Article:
• Increase revenues through increased market penetration, not through cannabilization of your existing sales (channel), nor  increase margin through reckless product cost cutting.
  • Empower those tasked (VAR channel) to sell and create product pull-through, do their job and don't undermine them. Remember, the most successful manufacturers have the healthiest (sales and distribution) channels.
  • Allow the technical leadership to lead their respective teams (without undue meddling from up top).
  • Share components whenever possible to streamline and simplify production and packaging all the while maintaining brand individuality. 
  • Give group leaders of each brand (ie; division) an equal voice in the management hierarchy.
  • Establish clearly defined goals throughout all aspects of the operation and hold people accountable to them.
  • Listen!  Listen to your customer-base!  Listen to your distribution and retail channels!  Listen to your staff! Encourage knew ideas no matter the source.  Forgo the "not invented here, syndrome."
  • Lose the arrogance.  It might feel good, to some, but it is self-defeating, in reality.  Lose the staff/management who personify hubris.  Replace them with those who have humility and a healthy-dose of pragmatism.
  • Have fun working together!  Fostering an environment which sparks creativity and encourages enjoyment is essential for building cohesiveness.  
  • Reward success!
  • It's Spring, open the windows and air out the place.
  • Encourage corporate sponsored employee "fun" events, away from the office, on a yearly basis to foster relationship building.
  • Change the corporate culture for the better!  A company is always greater than the some of its individual constituents.
  • Always move, never stagnate.
  • Create a culture of success, correcting errors quickly before they become mistakes.
  • Always fail forward!
I've used this analogy before and I believe it is still apt.  While Bentley was once a Rolls Royce division, it came with its own unique identity and customer experience.  Rolls Royce's products were marketed to those that preferred to be driven.  Bentley was marketed to those that preferred to drive themselves.  

Let Escort continue to cater to the drivers who place more emphasis on driving with a quiet radar detector (ie; an automatic-transmissioned Rolls) and allow Beltronics to continue to appeal to those that demand the highest performance as sine qua non (ie; a manual-transmissioned Bentley).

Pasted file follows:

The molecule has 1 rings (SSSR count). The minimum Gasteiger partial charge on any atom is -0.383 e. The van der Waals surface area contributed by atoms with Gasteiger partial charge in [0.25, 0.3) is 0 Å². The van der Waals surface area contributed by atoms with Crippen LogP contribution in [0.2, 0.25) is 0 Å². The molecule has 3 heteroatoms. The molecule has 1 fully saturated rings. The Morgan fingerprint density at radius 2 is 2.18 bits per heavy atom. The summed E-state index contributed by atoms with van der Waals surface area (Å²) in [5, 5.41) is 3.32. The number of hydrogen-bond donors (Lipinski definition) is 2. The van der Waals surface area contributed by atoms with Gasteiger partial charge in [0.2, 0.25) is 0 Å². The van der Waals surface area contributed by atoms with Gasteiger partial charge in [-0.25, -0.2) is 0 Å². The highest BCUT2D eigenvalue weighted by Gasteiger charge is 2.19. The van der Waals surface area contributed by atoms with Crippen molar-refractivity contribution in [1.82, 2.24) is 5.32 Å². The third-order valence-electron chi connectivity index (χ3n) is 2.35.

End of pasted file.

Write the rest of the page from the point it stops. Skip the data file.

Now that both brands of these automotive brands are independently owned and operated--quite successfully to this day--teaches us an important lesson in corporate governance and effective brand management.

That lesson is (that) different brands owned by one company, should be able to stand on their own without the other.  They should be viable and capable of being sold off to operate as a separate entity, to be competitive and to retain their respective customer base.

If the new regime wishes to continue the trajectory of the Larson era--something that can not be true by definition--and further diminish the Beltronics brand as it relates to Escort, may I suggest that instead you strengthen it to sell it off, as opposed to letting wither on the vine?

However, I believe for Escort (the company), the smarter play yielding the biggest winning outcome for all, is to follow the above plan, so as to empower empower you...

And always, in all ways, FAIL FORWARD...towards everlasting SUCCESS!

Veil Guy

PS:  The next class shattering detector: M3, with perfected digital back-end, in a magnesium case, fully QA'd, in an exceptional package is to be branded Beltronics!

Thursday, April 10, 2014

Valentine Research: Does the next decade belong to Mike Valentine?

Updated: 1721Z-5, 12 Apr 14, By Veil Guy

Not so long ago, I proclaimed that the last decade belonged to Escort and for good reason.  In that span of time the combined organizations of Beltronics and Escort gave us the first (fully realized) GPS-enabled game-changing radar detector (Passport 9500i), the first RDD undetectable radar detector (Beltronics STi Driver), the first band-segmented radar detector ever (Beltronics STi-R), and the highest performing dash-mount radar detector of all-time (the revised Escort Redline EE).

For quite a long time, Escort (appeared to have) held all of the cards.  

However and most unfortunately, a dark cloud has been gradually forming over that organization and what may have appeared to have been a winning hand, at one time, may now simply be a house of cards on the brink of collapse.

While Beltronics and Escort have been hitting home runs, they have also been losing a good number of games.  The management era of John Larson (now having come to a close) took the company to areas with which it was not familiar and were untested.  

Beset with bad investments in new product development unrelated to their core competency; misguided investment into the Chinese market; the commitment of precious resources to (re)build a direct marketing organization (and in the process undermine their well established distribution network and sales channel) and related ineffectual tactical product cross-branding, brand dilution, distractions from (unmerited?) patent infringement suits, and loss of technical clarity suggest to me that the company had lost their way.